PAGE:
Thursday, July 31, 2008


Sorry I have been so busy with my work and my husband being sick (by he way so far the prcedure he had has NOT worked), that I have not prepared anything for Lammas. This is a Repost from last year...

In am lousy at explaining Pagan holidays. I know them in my head and what they mean and why I celebrate them, but for some reason I have a hard time explaining it on paper. When I look around the net, I seem to find a lot of information, so it is just easier to pass it on here.
I thought this was an interesting article. I found it on Yahoo Answers and I wanted to share it for all of you who do not follow a Pagan path.

Question: Lammas what is it???
is it on the night of august 31 or something and is a sabbath what does it have to do with witches what sort of thing do they do on this date???


Lammas pronounced (Lah-mas) is not just related to 'Witches" it is an ancient Pagan festival (the Name Lammas came from the Saxon or Old English "hlaf," meaning "loaf" and "maesse," meaning feast.), which means loaf-mass.

It is a harvest festival, and a Fires Festival . (One of Eight Sabbat Festivals celebrated by Pagans - four major/four minor) That are still celebrated today by Pagans around the world. It is actually Celebrated on the Eve of July 31st through to the morning of August the 1st. (The Pagans celebrated a day as BEGINNING at sunset).

It is the first Festival of the waning year and celebrated the first day of Autumn. It is also sometimes called the Festival of First Fruits, and the first sheaves of grain were cut.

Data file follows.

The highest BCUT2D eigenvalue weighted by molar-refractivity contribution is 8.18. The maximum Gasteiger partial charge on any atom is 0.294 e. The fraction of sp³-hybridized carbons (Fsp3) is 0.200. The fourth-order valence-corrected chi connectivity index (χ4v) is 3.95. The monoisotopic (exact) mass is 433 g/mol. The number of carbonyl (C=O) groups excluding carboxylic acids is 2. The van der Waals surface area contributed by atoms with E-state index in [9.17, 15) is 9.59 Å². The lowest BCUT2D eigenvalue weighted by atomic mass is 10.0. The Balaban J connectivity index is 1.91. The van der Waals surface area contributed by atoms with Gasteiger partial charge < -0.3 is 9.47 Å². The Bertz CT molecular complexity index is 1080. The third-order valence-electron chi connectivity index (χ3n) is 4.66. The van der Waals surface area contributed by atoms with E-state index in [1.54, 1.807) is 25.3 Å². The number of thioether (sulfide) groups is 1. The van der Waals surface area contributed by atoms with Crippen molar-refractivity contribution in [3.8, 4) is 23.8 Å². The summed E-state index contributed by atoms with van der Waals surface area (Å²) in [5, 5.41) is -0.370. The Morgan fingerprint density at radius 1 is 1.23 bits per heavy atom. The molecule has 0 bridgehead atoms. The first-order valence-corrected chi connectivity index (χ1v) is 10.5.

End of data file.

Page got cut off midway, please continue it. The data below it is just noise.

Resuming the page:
This festival is also called "Lughnasadh" (Loo-nah-sah), which has an entirely different meaning. The "nasadh" relates to the Gaelic, "to give in marriage," and so means the "Marriage of Lugh," basically this was the time the King of the People "Married" the "Bride of the Land" a Priestess who later during Beltaine (another of the Festivals, celebrating the "Great Rite") would consecrate the relationship making him a true King.

What Pagans generally do, differs from Coven to Coven, Tradition to's an example:

** An old custom that can be re-created today is the construction of the Kern-baby or corn maiden at Lammas. This figure, originally made from the first sheaf, would be saved until spring, then ploughed into the field to prepare for planting. (The Maiden thus returns to the field at Spring.)



Blogger Sacred Suzie said...

I'm so sorry to hear that the procedure hasn't work! Do whatever you gotta do. It seems to be an intense and difficult period for so many of us. I hope he finds relief soon.

August 1, 2008 at 9:52 AM  

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